Tuesday, April 03, 2012
No SOPA or April Fools: Slashdot is officially dead
But over the years, Slashdot as slid into irrelevancy. It remained largely unchanged for 15 years while other sites innovated. The "Slashdot" effect is more likely to come from Reddit, Twitter, or YCombinator than it is from Slashdot itself.
The "nail in the coffin" for Slashdot was the Jan 18 SOPA/PIPA protest. As other sites blacked out, like Wikipedia and Reddit, Slashdot continued business as usual. It mentioned the blackout, but only as yet another story that hackers might be interested in. It failed to participate in the hacker cause, as it would've at its height.
Slashdot actually died last August 2011 when its founder Rob "CmdrTaco" Malda finally quit. But we didn't realize it had died. For all we knew, he could've passed the torch to the next generation of smart hackers. But the lack of a Jan 18 blackout or April Fools pranks prove otherwise. The lights are on, but nobody is home. Its corporate owner is leaving the servers on as long as advertising pays for it, but is doing nothing else to the site.
Slashdot was on life support even before CmdTaco left. The wannabes had long ago chased away the real hackers. Once the leader in comment moderation, it now fails to separate signal from noise. It once decided to cap moderation at a measly +5 points, but that's now that's too few. Comments appealing to popular prejudices ("Microsoft is evil") quickly get those +5 points for being "insightful", drowning out truly insightful comments. In contrast, comment moderation actually works on Reddit and StackExchange. Moreover, your "karma" or "ranking" on these sites is what matters. People are even putting their ranking on StackExchange on their resumes, to demonstrate their mastery in their field.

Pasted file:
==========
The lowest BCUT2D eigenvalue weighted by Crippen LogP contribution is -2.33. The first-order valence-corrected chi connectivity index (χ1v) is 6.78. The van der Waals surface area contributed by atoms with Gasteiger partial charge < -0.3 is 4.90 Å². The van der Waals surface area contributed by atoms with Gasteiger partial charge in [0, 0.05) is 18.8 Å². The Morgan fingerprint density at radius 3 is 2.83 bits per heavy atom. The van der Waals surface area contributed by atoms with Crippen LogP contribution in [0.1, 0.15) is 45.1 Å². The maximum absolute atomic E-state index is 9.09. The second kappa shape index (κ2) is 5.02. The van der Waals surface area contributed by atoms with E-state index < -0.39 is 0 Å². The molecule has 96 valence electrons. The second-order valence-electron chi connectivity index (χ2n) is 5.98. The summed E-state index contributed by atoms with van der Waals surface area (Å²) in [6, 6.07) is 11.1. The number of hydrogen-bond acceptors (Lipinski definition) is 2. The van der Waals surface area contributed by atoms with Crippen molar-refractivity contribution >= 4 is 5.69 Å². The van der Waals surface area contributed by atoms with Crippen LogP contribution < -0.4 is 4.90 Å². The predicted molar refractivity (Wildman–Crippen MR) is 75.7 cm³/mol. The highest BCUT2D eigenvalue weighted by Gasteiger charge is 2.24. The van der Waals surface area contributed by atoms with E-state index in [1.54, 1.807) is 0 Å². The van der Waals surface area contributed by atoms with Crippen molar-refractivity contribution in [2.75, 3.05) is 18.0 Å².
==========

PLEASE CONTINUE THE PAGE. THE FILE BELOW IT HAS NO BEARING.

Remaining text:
I've been Slashdotted around once a year since 1998, back when I served my site from a DSL line on a Pentium 90-MHz server. Nowadays, even when one of my blog posts makes it onto the Slashdot front page, I'll still get more hits coming from Reddit or YCombinator or Twitter or Facebook.
For hackers, there is a lesson here: innovate or die. Slashdot was so afraid of losing existing readers that it failed to make necessary changes to attract new readers. The Internet is a source of constant revolution – no matter how many years you are ahead of the competition, they will catch up, and they will surpass you. The new "Slashdotted" is what they did to themselves – remain static for 15 years while everything else passed them by.
So Slashdot, I'll miss you. In the dotcom boom, your nerd news indeed mattered. I visited your site several times a day to see what was going on. I eagerly read what other hackers had to say about a story, and I competed to write original, interesting comments myself to max out my karma. But these days, visiting your site is a painful experience, like going back to the town where you grew up where everyone you knew has moved away.